Groundbreaking held in Detroit for city's first Healthy Housing Center

Posted at 1:07 PM, Nov 30, 2021
and last updated 2021-11-30 13:07:06-05

(WXYZ) — Detroit’s first Healthy Housing Center had its official groundbreaking Tuesday.

The Neighborhood Service Organization, Detroit Mayor Mike Duggan, the Michigan Department of Health and Human Services, the Detroit Housing & Revitalization Department, IFF and others celebrated the Mack Avenue facility as being part of the final phase of NSO’s Healthy Housing Campus.

According to a press release, the 22,000-square-foot Detroit Healthy Housing Center will provide low-barrier emergency shelter to 56 adults, focusing on those who are medically at risk. It will also reportedly offer services to help those who are homeless transition to permanent housing along with health care services, including an accessible clinic for the community.

It will reportedly operate using four core pillars:

§ Housing is health care

§ Social justice programming

§ Community development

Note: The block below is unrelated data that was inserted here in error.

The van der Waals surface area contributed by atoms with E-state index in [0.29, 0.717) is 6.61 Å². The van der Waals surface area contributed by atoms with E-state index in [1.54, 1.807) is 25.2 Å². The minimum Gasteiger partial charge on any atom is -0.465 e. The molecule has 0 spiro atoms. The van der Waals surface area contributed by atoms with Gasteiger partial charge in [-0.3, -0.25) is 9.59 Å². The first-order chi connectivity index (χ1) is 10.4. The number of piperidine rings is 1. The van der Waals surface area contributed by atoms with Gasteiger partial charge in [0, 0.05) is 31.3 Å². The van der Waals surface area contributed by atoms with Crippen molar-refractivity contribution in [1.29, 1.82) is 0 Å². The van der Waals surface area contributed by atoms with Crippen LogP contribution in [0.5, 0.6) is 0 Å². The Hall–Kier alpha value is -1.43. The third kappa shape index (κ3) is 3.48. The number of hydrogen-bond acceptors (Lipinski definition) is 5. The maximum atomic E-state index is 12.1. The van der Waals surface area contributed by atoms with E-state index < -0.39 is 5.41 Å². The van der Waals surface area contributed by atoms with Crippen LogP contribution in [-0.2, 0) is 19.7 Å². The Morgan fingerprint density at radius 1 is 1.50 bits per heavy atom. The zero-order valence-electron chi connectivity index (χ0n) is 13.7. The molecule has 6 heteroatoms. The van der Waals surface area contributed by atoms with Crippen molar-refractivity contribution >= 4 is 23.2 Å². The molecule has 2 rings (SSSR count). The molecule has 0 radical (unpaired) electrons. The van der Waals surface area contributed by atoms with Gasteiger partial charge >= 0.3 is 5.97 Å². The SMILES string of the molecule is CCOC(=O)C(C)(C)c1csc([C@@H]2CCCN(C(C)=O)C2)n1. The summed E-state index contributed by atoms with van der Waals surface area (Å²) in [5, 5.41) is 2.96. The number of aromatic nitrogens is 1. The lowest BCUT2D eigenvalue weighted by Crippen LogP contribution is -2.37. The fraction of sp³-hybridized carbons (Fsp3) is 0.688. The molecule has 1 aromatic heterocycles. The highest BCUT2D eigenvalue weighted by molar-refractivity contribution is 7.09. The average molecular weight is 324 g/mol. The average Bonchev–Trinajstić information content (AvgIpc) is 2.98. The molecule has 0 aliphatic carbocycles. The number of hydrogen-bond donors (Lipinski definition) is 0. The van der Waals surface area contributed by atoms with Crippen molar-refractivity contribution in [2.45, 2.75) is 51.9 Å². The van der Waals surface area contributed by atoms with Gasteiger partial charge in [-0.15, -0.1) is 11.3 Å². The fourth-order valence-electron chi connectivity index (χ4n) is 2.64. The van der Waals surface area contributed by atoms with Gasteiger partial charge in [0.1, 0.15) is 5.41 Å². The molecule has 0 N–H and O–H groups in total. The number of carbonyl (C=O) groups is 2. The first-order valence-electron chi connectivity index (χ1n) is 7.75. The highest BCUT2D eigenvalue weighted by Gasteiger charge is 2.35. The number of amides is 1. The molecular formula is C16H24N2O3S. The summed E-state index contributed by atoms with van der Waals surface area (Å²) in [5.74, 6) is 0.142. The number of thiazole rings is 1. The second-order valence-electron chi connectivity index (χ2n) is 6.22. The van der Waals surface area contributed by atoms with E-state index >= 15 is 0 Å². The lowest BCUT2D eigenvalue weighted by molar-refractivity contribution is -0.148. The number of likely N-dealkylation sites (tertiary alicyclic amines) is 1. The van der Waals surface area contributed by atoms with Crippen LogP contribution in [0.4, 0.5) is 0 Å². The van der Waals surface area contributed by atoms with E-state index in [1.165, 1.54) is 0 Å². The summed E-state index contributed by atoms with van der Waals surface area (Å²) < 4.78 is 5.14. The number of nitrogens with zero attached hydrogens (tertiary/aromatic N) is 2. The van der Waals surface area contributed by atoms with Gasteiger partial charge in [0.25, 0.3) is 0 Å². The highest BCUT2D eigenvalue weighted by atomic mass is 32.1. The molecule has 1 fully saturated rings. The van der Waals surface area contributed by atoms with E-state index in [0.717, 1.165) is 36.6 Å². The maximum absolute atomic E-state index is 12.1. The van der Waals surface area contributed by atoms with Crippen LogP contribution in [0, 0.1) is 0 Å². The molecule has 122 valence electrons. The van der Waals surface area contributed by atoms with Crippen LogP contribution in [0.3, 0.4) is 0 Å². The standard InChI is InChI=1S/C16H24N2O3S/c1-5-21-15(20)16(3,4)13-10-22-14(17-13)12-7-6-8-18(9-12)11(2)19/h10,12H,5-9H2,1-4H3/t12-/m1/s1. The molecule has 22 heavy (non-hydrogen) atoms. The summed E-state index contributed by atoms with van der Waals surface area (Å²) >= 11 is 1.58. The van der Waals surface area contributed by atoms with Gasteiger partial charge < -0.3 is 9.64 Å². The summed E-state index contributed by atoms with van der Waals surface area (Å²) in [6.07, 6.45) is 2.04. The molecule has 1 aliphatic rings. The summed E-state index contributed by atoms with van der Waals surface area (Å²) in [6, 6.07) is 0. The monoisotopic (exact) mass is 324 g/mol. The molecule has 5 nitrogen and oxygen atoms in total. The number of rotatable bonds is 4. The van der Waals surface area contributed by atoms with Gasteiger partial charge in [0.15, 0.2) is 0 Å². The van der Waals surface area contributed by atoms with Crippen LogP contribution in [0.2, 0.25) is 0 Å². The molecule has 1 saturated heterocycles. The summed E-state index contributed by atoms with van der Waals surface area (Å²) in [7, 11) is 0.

§ Restorative services

"The NSO has been a tremendous partner and its new facility will help more people get out of and stay out of homelessness,” Mayor Duggan said in a press release. “The Healthy Housing Center will provide health services to the most vulnerable in our city and, with the Clay Apartments next door, offer a full range of services to support these residents' transition out of homelessness and into a better, more stable life."

The DHHC is the first of its kind in the nation, according to the Neighborhood Service Organization.

“Homeless individuals are five times more likely to be hospitalized than others and have much higher rates of readmissions and emergency department visits,” said NSO CEO Linda Little, BSN, MBA, RN, CCM, in a release. “The Detroit Healthy Housing Center is an innovative solution that embodies our mission to promote equity for us all. This resource will undoubtedly have a positive impact on the individuals served, but it also will relieve stress on the system of care in Detroit. Our hope is to take these lessons learned to scale healthy housing to other communities that may benefit.”